Finally, do not miss the Galileo museum which is hidden behind the Uffizi. Absolutely great science and technology museum with no crowds. There is even a wonderful "home lab" chemistry cabinet owned by some royal. Again, a small entrance fee but worth every penny. Plan to spend a couple of hours.

I go to Florence every year and try to visit at least one of these each time.

AvB

[Edited on 29-9-2018 by AvBaeyer]
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AJKOER
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[*] posted on 29-9-2018 at 07:52


Visit the Leaning Tower of Pisa, as I once did when I was a kid.

Unforgettable!

Now, apparently one fix to stop the tower from falling over was to install weights on the tower opposite the leaning side (see https://www.livescience.com/33379-leaning-tower-pisa-fall-ov... ).

So, see if you can see where they placed the weights, which I would guess must be dense and non-corrosive (a white tower), perhaps Pb (which is also cheap).:o

Physics suggests that the weights should be on the higher floors.
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I have perhaps a better idea to fix the tower that would be more impervious to sudden increase in leaning from say an earthquake or other event (like a very strong wind). The idea is to have a crane at the top of the tower hanging over the side opposite the leaning side, which is connected to a counterweight on the ground. As the lean of the tower increases the counterweight would automatically be raised. The wire cable itself could be nearly transparent and the crane should be painted the same color as the sky.

Yes, the fix would be less aesthetically pleasing, but with the first major rapid movement of the earth for whatever reason (perhaps a flood), the tower may be less likely to plunge and break up! This idea provides favorably for constant monitoring and rapid adjustments. Further, with rotation of the crane, a change in direction of leaning could also be addressed.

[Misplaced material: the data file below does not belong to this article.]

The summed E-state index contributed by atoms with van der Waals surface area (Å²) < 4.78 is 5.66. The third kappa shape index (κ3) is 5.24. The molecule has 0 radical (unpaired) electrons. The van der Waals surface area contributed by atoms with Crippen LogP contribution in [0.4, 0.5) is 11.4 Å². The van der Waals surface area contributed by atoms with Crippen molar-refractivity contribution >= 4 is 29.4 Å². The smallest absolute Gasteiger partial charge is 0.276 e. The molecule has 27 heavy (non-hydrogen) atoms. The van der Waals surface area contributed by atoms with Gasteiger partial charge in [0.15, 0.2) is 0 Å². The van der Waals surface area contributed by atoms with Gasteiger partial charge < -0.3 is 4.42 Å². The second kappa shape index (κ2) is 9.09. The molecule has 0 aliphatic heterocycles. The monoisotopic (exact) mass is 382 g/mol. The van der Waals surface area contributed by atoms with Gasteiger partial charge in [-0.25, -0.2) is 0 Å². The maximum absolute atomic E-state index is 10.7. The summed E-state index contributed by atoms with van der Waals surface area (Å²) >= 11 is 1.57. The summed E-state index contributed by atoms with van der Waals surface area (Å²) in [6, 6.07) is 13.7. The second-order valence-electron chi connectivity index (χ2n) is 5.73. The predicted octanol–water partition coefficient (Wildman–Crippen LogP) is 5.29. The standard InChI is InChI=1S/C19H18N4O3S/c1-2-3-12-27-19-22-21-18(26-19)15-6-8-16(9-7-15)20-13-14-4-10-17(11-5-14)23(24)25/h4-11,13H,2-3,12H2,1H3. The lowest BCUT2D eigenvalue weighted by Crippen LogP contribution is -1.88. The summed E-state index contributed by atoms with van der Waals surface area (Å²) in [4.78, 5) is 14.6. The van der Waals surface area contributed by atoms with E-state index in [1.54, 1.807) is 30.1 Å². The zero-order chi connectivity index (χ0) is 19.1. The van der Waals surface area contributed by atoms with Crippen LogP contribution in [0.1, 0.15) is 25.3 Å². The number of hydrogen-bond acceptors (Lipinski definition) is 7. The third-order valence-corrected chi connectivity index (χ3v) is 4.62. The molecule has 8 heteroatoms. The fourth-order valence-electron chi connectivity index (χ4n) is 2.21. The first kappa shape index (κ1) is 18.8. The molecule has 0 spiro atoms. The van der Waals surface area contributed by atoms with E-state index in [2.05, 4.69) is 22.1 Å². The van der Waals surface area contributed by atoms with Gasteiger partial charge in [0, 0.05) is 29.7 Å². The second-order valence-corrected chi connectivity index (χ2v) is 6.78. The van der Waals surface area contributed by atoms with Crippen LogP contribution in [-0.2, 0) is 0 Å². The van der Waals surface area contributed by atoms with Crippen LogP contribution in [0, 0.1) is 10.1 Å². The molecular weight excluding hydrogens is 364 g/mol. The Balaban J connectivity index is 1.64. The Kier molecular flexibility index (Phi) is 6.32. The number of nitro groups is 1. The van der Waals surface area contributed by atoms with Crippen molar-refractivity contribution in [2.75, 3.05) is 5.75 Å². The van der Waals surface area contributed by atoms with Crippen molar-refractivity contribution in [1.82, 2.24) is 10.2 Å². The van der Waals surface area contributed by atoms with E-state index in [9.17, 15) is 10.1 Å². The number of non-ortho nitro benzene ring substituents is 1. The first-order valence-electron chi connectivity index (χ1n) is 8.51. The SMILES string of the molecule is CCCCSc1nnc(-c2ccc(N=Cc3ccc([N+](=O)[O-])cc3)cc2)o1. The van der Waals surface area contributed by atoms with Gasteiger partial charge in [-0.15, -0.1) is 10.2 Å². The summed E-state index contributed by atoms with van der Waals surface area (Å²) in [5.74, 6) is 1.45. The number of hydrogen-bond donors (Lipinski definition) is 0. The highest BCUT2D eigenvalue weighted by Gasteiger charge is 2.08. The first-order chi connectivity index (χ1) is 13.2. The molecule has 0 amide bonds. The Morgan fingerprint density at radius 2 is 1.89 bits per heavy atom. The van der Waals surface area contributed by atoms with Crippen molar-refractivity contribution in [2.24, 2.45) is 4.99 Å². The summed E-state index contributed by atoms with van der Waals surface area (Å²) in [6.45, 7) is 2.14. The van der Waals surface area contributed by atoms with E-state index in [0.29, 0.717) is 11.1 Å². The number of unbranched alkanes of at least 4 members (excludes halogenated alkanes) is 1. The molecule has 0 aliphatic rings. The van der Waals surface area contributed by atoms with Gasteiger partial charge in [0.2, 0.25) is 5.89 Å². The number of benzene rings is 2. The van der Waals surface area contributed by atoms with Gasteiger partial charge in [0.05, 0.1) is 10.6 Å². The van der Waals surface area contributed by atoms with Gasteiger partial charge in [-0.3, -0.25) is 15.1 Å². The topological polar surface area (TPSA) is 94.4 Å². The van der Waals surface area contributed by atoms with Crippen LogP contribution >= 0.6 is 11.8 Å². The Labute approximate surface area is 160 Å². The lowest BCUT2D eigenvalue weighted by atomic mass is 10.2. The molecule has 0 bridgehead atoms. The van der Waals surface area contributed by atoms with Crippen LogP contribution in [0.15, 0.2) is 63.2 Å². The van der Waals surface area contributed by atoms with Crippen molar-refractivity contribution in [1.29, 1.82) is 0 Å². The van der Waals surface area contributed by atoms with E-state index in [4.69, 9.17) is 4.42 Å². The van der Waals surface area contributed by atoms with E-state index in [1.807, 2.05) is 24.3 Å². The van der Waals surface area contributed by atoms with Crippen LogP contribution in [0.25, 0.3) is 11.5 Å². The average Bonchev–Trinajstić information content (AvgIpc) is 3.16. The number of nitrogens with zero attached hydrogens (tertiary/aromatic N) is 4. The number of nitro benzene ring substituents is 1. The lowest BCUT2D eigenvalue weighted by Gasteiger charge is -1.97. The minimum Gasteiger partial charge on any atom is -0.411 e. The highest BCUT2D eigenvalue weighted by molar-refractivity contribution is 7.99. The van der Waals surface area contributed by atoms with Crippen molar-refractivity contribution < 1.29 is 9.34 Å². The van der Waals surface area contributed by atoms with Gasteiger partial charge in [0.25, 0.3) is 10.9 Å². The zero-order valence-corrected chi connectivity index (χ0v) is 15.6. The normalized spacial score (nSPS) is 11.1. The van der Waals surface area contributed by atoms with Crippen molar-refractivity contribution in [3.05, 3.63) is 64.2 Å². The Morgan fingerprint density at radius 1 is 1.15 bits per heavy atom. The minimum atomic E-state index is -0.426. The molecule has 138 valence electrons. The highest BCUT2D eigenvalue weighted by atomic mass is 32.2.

[Edited on 29-9-2018 by AJKOER]
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barbs09
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[*] posted on 29-9-2018 at 21:32


Hi, thanks for all your suggestions. Presently on Amalfi Coast :). Magnifico!!!
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barbs09
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[*] posted on 11-10-2018 at 10:34


AvBaeyer, thanks, have visited both museums in Florence, La Specola and the Galileo Museum, today. Wonderful tribute to the Renaissance and all things magnificent!! Beautiful city.
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AvBaeyer
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[*] posted on 11-10-2018 at 13:35


barbs09,

Glad that you enjoyed the museums. If you are still in Florence an get hungry, here are two of my favorites both near the city center:

L'Osteria Di Giovanni, Via del Moro, 22, 50123, Phone: +39 055 284897

Cantinetta Antinori, Piazza degli Antinori, 3, 50123, Phone: +39 055 292234

Both need a reservation.

Giovanni's is a "down home" Tuscan restaurant, prices are good for Florence and so is the food. It is on a small side street which can be a bit hard to find. It can get crowded but also serves a lot of local folks.

Antinori's (the wine company) is a smaller more elegant place frequented by lots of locals as well as visitors. The food is excellent. There is access to a wide selection of Antinori wines by the glass at very fair prices. Bottles have good prices, too. It is located at the end of Via de' Tornabuoni going towards the Duomo. The only signage is a stand in the doorway.

Antinori's serves lunch (can be very busy) and I believe that Giovanni's might also - only go there for dinner.

Enjoy yourself,

AvB